Africa is often associated with war, corruption, poverty among a host of other vices.This is a history that a breed of young entrepreneurs on the continent has vowed to rewrite and ultimately inspire the next generations.
How will they do this? How will they aid this ailing continent and set it on a path to live up to its expectations? Not even the brightest minds in academia can answer these questions, only the Africans themselves can find a solution.In this regard we have highlighted five budding African entrepreneurs who we think have figured out how to do it.
Barclay Paul Okari
Named after a bank and armed with a bachelor’s degree in Finance, the 23 year old Kenyan has come up with an affordable and reusable sanitary towel that serves as a better alternative to mainstream pads that locals can’t afford. So why would an educated young man from an affluent background want to go into such a business? He saw an opportunity that even women themselves have not. During a volunteer mission to an upcountry based high school, Paul noticed that girls from impoverished rural families were forced to stay home during their monthly periods as they could not afford pads available in the market. The solution to this problem was creating an inexpensive and reusable sanitary towel that will offer more utility than his competitors. His parents loaned him $1500 and Impact Africa Industries was born.
Today his company boasts of $300,000 in annual revenue and employs 23 full time staff 22 of whom are women.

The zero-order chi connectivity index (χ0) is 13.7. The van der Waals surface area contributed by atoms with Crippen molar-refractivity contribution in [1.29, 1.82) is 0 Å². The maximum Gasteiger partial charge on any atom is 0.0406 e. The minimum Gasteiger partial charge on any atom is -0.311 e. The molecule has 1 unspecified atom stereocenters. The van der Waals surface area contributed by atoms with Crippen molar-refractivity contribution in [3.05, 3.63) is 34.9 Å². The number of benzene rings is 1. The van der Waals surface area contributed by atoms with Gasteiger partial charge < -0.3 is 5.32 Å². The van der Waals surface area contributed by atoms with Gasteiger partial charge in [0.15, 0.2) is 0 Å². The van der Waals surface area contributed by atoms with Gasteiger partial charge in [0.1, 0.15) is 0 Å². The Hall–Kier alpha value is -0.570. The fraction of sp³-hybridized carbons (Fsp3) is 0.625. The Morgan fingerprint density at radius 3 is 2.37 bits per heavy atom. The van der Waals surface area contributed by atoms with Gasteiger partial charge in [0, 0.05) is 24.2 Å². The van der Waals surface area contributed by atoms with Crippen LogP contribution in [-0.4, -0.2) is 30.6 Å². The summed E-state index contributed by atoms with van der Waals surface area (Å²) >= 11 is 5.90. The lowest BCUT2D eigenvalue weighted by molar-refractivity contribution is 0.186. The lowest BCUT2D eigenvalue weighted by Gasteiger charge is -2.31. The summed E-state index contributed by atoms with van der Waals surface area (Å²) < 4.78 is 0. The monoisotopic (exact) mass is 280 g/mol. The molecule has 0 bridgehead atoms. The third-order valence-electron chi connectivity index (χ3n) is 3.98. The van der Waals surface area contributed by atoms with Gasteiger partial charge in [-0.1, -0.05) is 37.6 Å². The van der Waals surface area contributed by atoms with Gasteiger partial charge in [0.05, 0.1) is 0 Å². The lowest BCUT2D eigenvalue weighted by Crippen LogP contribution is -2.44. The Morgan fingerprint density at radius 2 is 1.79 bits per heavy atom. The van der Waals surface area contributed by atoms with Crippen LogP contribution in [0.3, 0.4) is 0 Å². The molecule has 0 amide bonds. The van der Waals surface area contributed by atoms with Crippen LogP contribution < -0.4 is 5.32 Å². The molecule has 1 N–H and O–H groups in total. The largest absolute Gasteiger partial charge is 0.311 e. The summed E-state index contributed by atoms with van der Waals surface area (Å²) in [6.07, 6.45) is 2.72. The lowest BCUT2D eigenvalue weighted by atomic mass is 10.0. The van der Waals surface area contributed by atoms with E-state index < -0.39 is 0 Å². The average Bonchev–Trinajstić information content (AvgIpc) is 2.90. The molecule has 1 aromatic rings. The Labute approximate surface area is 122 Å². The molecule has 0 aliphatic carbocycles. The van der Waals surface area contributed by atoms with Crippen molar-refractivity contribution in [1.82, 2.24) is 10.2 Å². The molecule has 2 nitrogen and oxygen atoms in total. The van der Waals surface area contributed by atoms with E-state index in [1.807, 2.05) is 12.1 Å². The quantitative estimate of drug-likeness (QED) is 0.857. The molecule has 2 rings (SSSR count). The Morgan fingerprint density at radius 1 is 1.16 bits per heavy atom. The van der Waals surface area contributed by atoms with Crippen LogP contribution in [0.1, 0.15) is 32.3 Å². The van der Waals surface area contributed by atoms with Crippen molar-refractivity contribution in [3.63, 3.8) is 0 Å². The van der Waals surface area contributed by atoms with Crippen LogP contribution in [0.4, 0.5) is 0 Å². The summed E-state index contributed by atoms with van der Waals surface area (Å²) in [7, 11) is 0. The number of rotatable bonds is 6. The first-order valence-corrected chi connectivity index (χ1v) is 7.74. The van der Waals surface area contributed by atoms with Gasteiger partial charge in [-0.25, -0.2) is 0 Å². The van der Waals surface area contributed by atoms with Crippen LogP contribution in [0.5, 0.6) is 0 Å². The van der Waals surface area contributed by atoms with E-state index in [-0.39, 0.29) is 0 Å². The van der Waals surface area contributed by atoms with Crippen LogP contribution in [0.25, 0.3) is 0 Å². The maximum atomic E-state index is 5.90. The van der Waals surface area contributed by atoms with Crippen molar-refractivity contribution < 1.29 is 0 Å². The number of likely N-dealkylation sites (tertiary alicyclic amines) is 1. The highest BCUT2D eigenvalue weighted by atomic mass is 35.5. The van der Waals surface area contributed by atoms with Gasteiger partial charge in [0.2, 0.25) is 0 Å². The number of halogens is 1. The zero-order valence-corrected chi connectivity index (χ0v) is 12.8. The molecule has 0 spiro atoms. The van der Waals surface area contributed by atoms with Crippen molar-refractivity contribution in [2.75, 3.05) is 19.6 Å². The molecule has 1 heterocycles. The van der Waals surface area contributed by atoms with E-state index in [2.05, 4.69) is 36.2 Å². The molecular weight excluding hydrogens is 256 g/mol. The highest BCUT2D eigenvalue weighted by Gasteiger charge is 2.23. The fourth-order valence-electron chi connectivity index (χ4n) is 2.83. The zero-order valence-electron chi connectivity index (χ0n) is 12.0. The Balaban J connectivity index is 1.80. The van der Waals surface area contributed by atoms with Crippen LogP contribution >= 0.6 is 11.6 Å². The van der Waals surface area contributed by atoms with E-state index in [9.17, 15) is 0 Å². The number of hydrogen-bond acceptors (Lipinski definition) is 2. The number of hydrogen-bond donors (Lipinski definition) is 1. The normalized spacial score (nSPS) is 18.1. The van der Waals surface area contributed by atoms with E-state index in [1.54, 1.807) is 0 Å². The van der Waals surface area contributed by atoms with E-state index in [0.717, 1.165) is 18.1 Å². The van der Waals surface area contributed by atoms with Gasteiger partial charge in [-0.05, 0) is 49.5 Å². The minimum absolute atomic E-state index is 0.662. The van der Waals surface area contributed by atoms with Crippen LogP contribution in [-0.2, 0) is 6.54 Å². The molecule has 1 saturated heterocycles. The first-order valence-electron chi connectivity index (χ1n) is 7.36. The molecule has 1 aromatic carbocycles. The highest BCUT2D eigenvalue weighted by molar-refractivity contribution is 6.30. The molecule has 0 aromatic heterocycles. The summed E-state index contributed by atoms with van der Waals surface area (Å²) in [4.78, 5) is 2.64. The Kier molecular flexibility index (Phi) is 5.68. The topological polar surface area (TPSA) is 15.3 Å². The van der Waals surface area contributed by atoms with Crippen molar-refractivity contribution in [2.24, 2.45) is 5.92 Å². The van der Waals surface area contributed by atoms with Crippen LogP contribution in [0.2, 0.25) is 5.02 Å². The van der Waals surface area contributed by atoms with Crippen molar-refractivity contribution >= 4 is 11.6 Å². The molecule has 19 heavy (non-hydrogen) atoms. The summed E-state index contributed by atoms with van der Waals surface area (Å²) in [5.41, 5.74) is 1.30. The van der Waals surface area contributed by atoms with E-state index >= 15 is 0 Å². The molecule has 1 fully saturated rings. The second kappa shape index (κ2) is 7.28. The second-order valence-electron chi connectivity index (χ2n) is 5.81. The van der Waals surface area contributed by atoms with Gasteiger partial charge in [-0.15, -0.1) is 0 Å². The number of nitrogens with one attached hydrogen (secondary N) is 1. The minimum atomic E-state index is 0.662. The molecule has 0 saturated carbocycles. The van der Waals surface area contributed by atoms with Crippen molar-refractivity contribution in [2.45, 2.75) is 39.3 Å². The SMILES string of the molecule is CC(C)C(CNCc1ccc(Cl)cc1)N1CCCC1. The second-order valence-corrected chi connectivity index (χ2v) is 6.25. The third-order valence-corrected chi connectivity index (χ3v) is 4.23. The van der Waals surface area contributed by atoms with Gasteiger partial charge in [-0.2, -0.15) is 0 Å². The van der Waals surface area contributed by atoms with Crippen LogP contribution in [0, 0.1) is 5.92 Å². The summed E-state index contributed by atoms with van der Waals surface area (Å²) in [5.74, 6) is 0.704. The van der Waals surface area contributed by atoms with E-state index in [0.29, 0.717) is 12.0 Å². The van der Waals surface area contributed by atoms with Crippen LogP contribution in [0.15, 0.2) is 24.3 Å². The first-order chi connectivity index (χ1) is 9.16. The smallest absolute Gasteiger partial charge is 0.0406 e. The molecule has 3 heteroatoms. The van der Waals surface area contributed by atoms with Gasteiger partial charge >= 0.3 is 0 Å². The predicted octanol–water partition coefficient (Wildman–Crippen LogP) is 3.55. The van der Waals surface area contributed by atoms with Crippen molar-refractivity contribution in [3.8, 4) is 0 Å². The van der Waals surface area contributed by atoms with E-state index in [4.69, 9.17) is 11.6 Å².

His flagship product the ‘safi sanitary pad’ is now available in three countries with a view to expand all over Africa.
Bethlehem Tilahun Alemu
Born in Addis Ababa, Bethlehem knew exactly how to harness her local resources and create employment opportunities for the local community. She founded soleRebels, an enterprise that makes hand-crafted shoes, in 2004 immediately after completing her university education.
Today the company has expanded to custom-designed sustainable luxury leather and is in the process of building a $20 million factory right in the heart of Ethiopia.
So how does a young woman raised in a small impoverished community achieve all this in less than eight years? It started with her noticing that people of her community were living in abject poverty despite possessing remarkable artisan skills. Most of them created a comfy sandal hand-crafted from recycled tires and locally sourced fibers such as Koba which has been grown in Ethiopia for several thousand years. Armed with borrowed capital from family she set out and set up an eCommerce site that would enable her to sell sandals, slip-ons and lace-up shoes globally. The company is expected to bring in $8 million in revenue this year.